The complex relationship of the respiratory musculature and athletic endurance is extremely important in many sports today. While the skeletal muscles will increase in both endurance and strength levels during weight resistance exercises, the musculature involved in inspiration and expiration will have the same benefits as well. Research shows that training agonist and antagonist muscle groups improve muscular co-ordination, efficiency and kinetic movements. This relationship is essential for peak performance and recovery in training. During high intensity interval cycling and weight training that function of the respiratory muscles is increased which requires increased oxygen and energy metabolism to sustain these exercise. Respiratory fatigue causes decreased blood flow to the peripheral muscles. The breathing mechanism spends 15% of total energy during intense exercise. Respiratory endurance provides the essential nutrients and elements to the extremities to improve function and performance. Specific respiratory resistance training provides both endurance and strength to the 12 sets of muscle involved in breathing.
Spirometry and the SPO2 pulse oximeter are objective, specific and non-invasive testing to measure lung and vascular function in the beginner and elite athlete. Expiratory peak flow (PEF) is the maximum flow generated during expiration performed with maximal force and started after a full inspiration. PEF is the fastest speed air can be blown out of the lungs after inhalation. FEV1 measures the volume after exhaling in 1-second. Peak Flow (PEF) and Forced Expiratory Volume in 1-second (FEV1) measurements can tell how well lungs are breathing by monitoring airflow. Pulse oximetry is a technology that enables the noninvasive measurement of oxygen saturation, contributing to this measure’s rapid acceptance as a “fifth vital sign” (in addition to temperature, blood pressure, pulse, and respiratory rate) in clinical assessment. A pulse oximeter shines light at two wavelengths—red and infrared—through a part of the body that is relatively translucent and has good arterial pulsed blood flow (e.g., finger, toe, ear lobe). The ratio of red to infrared light that passes through the measurement site and is received by the oximeter’s detector depends on the percentage of oxygenated versus deoxygenated hemoglobin through which the light passes. The percentage of oxygen saturation thus calculated is referred to as the percent SpO2. An SPO2 of greater than 95% is generally considered to be normal.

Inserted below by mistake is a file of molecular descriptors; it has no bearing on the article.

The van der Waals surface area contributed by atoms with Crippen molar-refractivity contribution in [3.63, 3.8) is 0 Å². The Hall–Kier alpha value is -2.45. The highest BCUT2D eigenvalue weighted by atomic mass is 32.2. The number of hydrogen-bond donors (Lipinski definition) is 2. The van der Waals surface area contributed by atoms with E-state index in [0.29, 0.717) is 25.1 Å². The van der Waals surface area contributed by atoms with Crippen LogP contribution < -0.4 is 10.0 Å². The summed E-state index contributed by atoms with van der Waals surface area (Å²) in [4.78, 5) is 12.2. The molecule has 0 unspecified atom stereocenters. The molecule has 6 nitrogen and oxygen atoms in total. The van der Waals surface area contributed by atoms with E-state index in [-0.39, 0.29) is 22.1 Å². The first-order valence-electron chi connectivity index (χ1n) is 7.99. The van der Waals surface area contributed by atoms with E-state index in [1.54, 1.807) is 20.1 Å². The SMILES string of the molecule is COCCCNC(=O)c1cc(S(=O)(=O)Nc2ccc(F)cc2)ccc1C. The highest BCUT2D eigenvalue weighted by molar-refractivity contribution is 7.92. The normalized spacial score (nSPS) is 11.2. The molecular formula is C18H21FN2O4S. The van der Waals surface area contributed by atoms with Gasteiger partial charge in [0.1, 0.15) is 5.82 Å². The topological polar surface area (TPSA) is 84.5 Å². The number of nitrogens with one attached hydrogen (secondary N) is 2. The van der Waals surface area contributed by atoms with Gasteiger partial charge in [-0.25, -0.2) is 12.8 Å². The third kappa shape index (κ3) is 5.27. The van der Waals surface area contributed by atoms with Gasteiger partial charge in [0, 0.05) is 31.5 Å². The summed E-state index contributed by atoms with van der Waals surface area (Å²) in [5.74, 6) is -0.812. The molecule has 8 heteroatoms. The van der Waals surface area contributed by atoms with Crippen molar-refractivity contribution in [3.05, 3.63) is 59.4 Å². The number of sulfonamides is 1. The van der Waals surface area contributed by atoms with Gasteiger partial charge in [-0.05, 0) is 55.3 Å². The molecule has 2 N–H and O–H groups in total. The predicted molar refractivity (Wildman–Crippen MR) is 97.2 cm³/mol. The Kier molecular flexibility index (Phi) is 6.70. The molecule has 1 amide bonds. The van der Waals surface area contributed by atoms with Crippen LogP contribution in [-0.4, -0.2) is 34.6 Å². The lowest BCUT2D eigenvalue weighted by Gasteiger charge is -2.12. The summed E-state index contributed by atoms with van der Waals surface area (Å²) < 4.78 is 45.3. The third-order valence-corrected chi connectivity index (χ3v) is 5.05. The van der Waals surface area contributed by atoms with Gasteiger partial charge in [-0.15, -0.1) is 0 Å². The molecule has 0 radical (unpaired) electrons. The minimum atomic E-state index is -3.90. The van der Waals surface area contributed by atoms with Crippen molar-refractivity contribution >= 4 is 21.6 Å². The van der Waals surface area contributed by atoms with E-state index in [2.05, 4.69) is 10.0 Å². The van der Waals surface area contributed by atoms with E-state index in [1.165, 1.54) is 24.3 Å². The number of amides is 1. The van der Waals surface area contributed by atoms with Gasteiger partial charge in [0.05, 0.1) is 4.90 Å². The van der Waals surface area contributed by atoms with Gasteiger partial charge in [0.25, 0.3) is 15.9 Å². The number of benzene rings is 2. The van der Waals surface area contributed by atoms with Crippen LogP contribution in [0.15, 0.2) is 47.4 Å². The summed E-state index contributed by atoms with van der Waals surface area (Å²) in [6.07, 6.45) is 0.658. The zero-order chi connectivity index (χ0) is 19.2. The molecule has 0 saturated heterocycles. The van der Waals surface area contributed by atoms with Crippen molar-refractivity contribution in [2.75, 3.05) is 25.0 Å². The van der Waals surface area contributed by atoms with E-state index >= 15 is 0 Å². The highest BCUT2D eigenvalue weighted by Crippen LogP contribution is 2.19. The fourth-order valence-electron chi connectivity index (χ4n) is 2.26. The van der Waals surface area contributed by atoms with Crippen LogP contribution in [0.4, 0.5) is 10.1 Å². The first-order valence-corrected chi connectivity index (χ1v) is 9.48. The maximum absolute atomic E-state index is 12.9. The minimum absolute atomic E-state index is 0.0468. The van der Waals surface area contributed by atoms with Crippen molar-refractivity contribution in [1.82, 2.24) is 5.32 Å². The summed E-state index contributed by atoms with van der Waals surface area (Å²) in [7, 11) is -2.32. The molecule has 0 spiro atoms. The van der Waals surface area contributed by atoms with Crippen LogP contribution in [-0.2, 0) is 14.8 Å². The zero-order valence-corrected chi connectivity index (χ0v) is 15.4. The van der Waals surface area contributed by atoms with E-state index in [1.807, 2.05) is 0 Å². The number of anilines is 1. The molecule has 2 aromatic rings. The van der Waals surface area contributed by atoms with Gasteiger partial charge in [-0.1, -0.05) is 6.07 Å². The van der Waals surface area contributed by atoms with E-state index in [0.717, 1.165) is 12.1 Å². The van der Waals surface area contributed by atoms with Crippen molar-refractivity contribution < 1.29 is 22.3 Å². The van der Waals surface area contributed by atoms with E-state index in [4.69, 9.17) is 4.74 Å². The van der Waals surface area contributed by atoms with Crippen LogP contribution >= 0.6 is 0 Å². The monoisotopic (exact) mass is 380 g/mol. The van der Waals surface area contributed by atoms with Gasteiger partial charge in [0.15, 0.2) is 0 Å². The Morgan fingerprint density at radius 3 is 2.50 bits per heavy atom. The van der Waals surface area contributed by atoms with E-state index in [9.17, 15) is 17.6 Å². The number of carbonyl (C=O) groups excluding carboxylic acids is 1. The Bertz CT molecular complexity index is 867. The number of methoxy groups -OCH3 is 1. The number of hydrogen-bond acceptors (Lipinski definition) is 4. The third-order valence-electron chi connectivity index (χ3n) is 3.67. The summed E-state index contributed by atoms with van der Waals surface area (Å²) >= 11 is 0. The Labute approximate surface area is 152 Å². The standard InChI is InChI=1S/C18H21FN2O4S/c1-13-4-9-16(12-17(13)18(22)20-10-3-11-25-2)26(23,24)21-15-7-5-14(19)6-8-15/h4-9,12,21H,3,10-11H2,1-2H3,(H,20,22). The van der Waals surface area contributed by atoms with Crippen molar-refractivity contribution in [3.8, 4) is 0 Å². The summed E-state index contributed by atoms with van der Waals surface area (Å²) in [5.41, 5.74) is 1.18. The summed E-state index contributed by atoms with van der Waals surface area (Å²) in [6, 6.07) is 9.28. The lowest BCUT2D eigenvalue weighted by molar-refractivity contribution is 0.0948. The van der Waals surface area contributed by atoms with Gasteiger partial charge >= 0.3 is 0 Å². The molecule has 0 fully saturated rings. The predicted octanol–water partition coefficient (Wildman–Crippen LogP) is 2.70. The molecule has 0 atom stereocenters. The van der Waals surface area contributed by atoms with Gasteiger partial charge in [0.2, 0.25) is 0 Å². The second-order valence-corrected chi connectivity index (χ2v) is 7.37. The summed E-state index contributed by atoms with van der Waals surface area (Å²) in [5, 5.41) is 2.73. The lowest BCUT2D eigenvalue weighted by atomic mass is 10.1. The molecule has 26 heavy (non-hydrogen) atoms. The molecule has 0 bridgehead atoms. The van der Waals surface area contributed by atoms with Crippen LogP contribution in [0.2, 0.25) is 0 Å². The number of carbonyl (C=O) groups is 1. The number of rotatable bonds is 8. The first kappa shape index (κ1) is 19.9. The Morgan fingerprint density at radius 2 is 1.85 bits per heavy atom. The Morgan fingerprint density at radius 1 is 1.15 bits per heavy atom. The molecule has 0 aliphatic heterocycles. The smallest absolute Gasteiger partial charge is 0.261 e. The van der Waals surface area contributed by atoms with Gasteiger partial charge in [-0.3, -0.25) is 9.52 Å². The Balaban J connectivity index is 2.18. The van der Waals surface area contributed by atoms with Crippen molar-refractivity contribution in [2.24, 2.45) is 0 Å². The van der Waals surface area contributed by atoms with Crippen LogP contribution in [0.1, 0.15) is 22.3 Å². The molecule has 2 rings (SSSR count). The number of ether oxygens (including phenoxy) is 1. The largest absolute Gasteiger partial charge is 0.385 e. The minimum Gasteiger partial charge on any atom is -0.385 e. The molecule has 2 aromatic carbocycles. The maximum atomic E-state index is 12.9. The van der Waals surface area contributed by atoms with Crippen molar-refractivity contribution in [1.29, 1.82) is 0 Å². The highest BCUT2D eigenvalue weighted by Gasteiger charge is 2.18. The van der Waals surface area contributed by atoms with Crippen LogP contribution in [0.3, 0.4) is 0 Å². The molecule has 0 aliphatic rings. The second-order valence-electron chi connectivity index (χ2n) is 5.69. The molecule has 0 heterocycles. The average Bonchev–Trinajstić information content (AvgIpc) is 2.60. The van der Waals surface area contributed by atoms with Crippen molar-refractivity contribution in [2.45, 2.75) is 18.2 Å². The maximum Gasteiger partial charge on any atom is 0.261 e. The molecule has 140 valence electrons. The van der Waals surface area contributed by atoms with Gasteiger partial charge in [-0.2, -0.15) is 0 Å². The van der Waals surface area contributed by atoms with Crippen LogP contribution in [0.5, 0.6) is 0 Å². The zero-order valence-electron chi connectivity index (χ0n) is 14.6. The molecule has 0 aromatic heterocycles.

This study will show the correlation of Resistance Muscle Training on lung function and oxygenation in the cardiovascular and pulmonary systems.
A 45 year old Ovo-lacto Vegetarian male used the PowerLung Sport version with High Resistance Cells over a 6 week period. Testing was recorded on the Microlife peak flow spirometry and PC based SPO2 Pulse oximeter equipment. During the initial 4 weeks, 3 sets of 8-10 repetitions were performed once per day and the last 2 weeks, 3 sets of 8 repetitions were performed 2 times a day. The last 2 weeks Post testing, no PowerLung resistance exercises were performed during that time period. Interval cycling training and resistance Kettlebell workouts were performed 5 days a week. Nutritional supplementation in the athletes diet consisted of 2 Tablespoons Organic Flax seed oil, MHP Probolic SR Protein powder 1 scoop daily, 1 scoop of FLUID recovery drink and a desiccated liver supplement were consumed. My diet also included 6-7 eggs per week, 7-9 daily servings of Fruits and vegetables, 2 cheese serving per week with 2 Soy (soy/rice milk, Tofu or soy based protein) based servings a day with 2.5 cups of coffee with flavored creamer every day.
|Initial Baseline on||May 24, 2012||PEF =||541||FEV1 =||3.69|
|June 4, 2012||PEF =||633||FEV1 =||3.87||SPO2||97%|
|June 18, 2012||PEF =||705||FEV1 =||4.04||SPO2||97%|
|July 4, 2012||PEF =||737||FEV1 =||4.13||SPO2||98%|
|Post Testing with no PowerLung||July 18, 2012||PEF =||650||FEV1 =||3.72||SPO2||97%|
The results of the Respiratory Muscle Training study showed that there was a significant improvement in total Peak Expiration Flow (PEF) spirometry by 36% and Forced Expiratory Volume in 1 second (FEV1) by 8.3%. This study also showed that there was an difference in the improvement of the total amount of times a day (once or twice) that the PowerLung RMT device was performed. RMT that was performed one time a day improved by PEF 30% and FEV1 9% while RMT that was performed 2 times a day only increased PEF 4% and FEV1 2%. I do feel that during the two weeks of performing two times a day the respiratory muscles were fatigued and were not able to recover as efficiently as when performed the PowerLung device one time a day. There was a slight change in SPO2 from 97% to 98%, which did improve the oxygenation of the blood over a several week time period, but not during the initial resistance training. Resistance training of the respiratory muscles increases strength and endurance and the last phase of the testing with no PowerLung Resistance Muscle Training validated that importance of regular and consistent RMT with the decrease of PEF and FEV1 output levels. I feel that due to the current level of athletic endurance and conditioning that the alternation and significant improvements in SPO2 and PEF was directly related to the RMT on the PowerLung.